“A Is for Always has as its core the love and sense of belonging that adoptive family members have for each other…You can imagine the delight and reassurance that a three-to-six year old would find in this book. But its perceptive, funny, and tender pages have a broad appeal that caregivers will enjoy just as much.” – Spirituality and Practice
A IS FOR ALWAYS: an Adoption Alphabet in verse was published by Familius on August 2, 2022. It has garnered rankings on Amazon of #1 in new releases of children’s adoption books, #1 in new releases of children’s alphabet books, and #1 in new releases of children’s stepfamily books.
Since the illustrations display animal families of different species, it is not only a book for all adoptive families, but for interracial, single parent, gay parent, and step-parent families. Especially well-suited for adoptees from ages 3-6, it’s a perfect book for adoptive parents to share with their children.
The illustrator, Léonie Little-Lex, is a Boston-based artist and arts educator. She received both her BFA (2009) and MAT (2012) from Massachusetts College of Art and Design. She exhibits on Cape Cod and in the greater Boston area, and has also exhibited nationally in Portland Oregon, New York, and North Carolina. Her work can be described as both fine art and illustrative, she works in a variety of media with an emphasis on oil painting and pen and ink drawings. She finds inspiration in exploring various environments as she seeks to capture both natural and fantastical elements in her pieces.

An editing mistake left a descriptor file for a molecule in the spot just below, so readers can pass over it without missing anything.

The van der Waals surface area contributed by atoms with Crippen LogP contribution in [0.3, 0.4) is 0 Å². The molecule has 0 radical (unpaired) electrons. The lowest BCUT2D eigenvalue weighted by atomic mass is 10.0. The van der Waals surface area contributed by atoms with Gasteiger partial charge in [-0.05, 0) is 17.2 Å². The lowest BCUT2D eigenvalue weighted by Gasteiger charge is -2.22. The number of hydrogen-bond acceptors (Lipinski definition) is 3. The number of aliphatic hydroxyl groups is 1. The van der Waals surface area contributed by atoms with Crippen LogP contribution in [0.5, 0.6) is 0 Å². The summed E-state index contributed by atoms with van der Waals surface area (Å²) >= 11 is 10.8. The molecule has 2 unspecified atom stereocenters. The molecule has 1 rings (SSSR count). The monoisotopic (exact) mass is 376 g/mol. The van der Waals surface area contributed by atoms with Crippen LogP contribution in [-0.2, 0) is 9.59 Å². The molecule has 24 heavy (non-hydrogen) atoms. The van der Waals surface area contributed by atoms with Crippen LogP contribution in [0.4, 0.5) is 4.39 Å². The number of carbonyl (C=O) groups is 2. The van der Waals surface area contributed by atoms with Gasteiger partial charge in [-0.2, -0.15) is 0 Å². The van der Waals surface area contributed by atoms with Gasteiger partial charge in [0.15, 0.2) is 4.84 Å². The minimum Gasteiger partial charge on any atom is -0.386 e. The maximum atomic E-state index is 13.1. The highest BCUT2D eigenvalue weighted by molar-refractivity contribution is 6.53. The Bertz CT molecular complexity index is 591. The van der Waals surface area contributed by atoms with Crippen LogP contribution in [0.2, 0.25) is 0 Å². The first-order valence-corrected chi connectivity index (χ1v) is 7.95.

“A beautifully written meditation…Her courage will lend great strength to other sufferers…Dignified, eloquent.”
– The New York Times Books Review
“When she writes about music…the words sing.”
– The Boston Globe
Written two decades before the #MeToo movement, Linda Katherine Cutting’s memoir of family and music movingly portrays the trauma and recovery of a woman whose childhood was betrayed by those who were supposed to protect her. In exquisite prose she illuminates the inner life of a child for whom the gift of music was the only refuge, a refuge that protected her as long as it could. For when Linda began to remember what her father had done to her and her brothers – both eventual suicides – she stopped being able to remember Beethoven’s notes. Linda Cutting’s writing bears witness to what had occurred. Her stunning “Hers” column, originally published in the New York Times Magazine in October 1993, was clipped and carried in wallets and pocketbooks and reprinted around the world. Now her memoir, Memory Slips, will not only reach out and give voice to victims of sexual abuse, but also move anyone who cares about the power of writing, the beauty of music, and the innocence of children.
Memory Slips has been translated into seven languages, including Japanese, Dutch, German, Chinese, and Swedish.